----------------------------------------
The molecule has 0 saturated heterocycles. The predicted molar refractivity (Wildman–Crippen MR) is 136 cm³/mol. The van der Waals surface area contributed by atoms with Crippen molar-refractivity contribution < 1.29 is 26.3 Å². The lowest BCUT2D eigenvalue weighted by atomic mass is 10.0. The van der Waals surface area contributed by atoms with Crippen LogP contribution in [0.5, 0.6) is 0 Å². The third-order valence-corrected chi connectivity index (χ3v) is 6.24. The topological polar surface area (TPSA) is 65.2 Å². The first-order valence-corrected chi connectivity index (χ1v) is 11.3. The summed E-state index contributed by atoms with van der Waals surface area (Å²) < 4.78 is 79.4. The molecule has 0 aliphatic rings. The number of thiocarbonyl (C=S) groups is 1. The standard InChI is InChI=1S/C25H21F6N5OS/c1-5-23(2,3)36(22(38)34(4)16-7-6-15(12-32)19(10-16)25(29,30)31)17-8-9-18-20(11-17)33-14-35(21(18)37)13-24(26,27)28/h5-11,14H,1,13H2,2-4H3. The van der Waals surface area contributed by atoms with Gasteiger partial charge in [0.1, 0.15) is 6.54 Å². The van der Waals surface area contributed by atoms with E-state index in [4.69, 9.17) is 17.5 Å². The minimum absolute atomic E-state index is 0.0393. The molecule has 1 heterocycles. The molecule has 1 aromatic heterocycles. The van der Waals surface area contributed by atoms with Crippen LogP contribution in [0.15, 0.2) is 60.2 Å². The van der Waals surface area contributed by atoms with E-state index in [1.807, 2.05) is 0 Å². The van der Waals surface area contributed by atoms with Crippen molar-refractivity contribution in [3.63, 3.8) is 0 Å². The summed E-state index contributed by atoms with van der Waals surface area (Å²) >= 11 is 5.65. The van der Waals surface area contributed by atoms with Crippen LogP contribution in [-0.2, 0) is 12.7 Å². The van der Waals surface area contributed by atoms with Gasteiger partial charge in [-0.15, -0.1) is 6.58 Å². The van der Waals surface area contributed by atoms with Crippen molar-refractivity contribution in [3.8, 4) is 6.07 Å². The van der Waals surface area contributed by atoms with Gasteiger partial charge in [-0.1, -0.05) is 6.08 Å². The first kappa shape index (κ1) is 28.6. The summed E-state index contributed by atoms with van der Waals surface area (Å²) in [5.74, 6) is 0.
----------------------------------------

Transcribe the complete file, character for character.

The molecule has 0 saturated heterocycles. The predicted molar refractivity (Wildman–Crippen MR) is 136 cm³/mol. The van der Waals surface area contributed by atoms with Crippen molar-refractivity contribution < 1.29 is 26.3 Å². The lowest BCUT2D eigenvalue weighted by atomic mass is 10.0. The van der Waals surface area contributed by atoms with Crippen LogP contribution in [0.5, 0.6) is 0 Å². The third-order valence-corrected chi connectivity index (χ3v) is 6.24. The topological polar surface area (TPSA) is 65.2 Å². The first-order valence-corrected chi connectivity index (χ1v) is 11.3. The summed E-state index contributed by atoms with van der Waals surface area (Å²) < 4.78 is 79.4. The molecule has 0 aliphatic rings. The number of thiocarbonyl (C=S) groups is 1. The standard InChI is InChI=1S/C25H21F6N5OS/c1-5-23(2,3)36(22(38)34(4)16-7-6-15(12-32)19(10-16)25(29,30)31)17-8-9-18-20(11-17)33-14-35(21(18)37)13-24(26,27)28/h5-11,14H,1,13H2,2-4H3. The van der Waals surface area contributed by atoms with Gasteiger partial charge in [0.1, 0.15) is 6.54 Å². The van der Waals surface area contributed by atoms with E-state index in [4.69, 9.17) is 17.5 Å². The minimum absolute atomic E-state index is 0.0393. The molecule has 1 heterocycles. The molecule has 1 aromatic heterocycles. The van der Waals surface area contributed by atoms with Crippen LogP contribution in [0.15, 0.2) is 60.2 Å². The van der Waals surface area contributed by atoms with E-state index in [1.807, 2.05) is 0 Å². The van der Waals surface area contributed by atoms with Crippen molar-refractivity contribution in [3.63, 3.8) is 0 Å². The summed E-state index contributed by atoms with van der Waals surface area (Å²) >= 11 is 5.65. The van der Waals surface area contributed by atoms with Crippen LogP contribution in [-0.2, 0) is 12.7 Å². The van der Waals surface area contributed by atoms with Gasteiger partial charge in [-0.15, -0.1) is 6.58 Å². The van der Waals surface area contributed by atoms with Crippen molar-refractivity contribution in [3.8, 4) is 6.07 Å². The van der Waals surface area contributed by atoms with Gasteiger partial charge in [-0.1, -0.05) is 6.08 Å². The first kappa shape index (κ1) is 28.6. The summed E-state index contributed by atoms with van der Waals surface area (Å²) in [5.74, 6) is 0.